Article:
SCOTTISH Nationalists have ended their annual conference with pledges of determination to win next year’s independence referendum.
At a closing rally, First Minister Alex Salmond said trust, passion and commitment were the key themes which would help them to victory.
And Deputy First Minister Nicola Surgeon declared: “It is our moment and we are not going to let it pass.”
Mr Salmond quoted an opinion poll showing the Scottish Government had a plus-23 per cent rating while the Westminster government’s was minus-28 per cent.
“The trust comes because we are a government elected by the Scottish people,” he said.
The conference had shown a passion for creating a more prosperous and just Scotland.
And Mr Salmond said the commitment of those who believed in independence to fight for the cause was the Yes campaign’s “secret weapon”.
Earlier, Education Secretary Mike Russell announced cash for student bursaries will rise next year to £105 million, meeting a call from the National Union of Students (NUS) Scotland for this to increase in line with inflation.
And he said the minimum income students from poorer backgrounds get from loans and other financial support would also rise from £7,250 this year to £7,500 next year.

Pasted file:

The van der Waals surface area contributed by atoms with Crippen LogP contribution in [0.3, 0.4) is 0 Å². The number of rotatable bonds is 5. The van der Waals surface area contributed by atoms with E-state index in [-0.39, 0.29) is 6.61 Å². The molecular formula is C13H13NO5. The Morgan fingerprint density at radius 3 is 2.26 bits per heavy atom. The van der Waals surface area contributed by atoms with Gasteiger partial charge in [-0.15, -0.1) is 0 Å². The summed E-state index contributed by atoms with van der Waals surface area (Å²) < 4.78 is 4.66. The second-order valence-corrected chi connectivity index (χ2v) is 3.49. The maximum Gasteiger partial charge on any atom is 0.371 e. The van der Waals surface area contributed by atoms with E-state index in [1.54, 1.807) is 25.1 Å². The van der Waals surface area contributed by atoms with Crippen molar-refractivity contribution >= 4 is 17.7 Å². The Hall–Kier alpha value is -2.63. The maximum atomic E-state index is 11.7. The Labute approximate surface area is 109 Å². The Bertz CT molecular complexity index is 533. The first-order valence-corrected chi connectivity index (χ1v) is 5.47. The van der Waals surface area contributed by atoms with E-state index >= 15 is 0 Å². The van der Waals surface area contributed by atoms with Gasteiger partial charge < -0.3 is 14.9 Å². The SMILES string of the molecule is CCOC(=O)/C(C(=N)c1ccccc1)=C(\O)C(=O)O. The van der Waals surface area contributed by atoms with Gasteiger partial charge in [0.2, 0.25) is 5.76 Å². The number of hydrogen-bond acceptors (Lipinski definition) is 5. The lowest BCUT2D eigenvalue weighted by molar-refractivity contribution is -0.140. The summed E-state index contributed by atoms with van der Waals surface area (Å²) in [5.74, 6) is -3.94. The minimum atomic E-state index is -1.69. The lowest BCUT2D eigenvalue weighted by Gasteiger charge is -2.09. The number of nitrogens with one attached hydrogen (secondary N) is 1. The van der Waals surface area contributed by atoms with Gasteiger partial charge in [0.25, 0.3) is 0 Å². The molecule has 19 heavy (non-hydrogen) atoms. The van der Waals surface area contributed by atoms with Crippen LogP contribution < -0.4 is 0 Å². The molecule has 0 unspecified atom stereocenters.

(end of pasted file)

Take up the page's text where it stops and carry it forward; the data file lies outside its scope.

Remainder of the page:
He also announced thousands of Scottish students doing postgraduate courses at universities north of the border would be able to apply for a loan of up to £4,500.
Justice Secretary Kenny MacAskill, in his address to conference, stressed the different approaches to policing north and south of the border. He said: “In England and Wales, privatisation, whether in probation services or the police, is under way or being considered. Here in Scotland we will not privatise our police, fire & rescue or criminal justice services.
“It’s not just police and prisons we won’t privatise but criminal justice services. Probation is not for sale. Criminal Justice social work is a service not a business and will remain so.”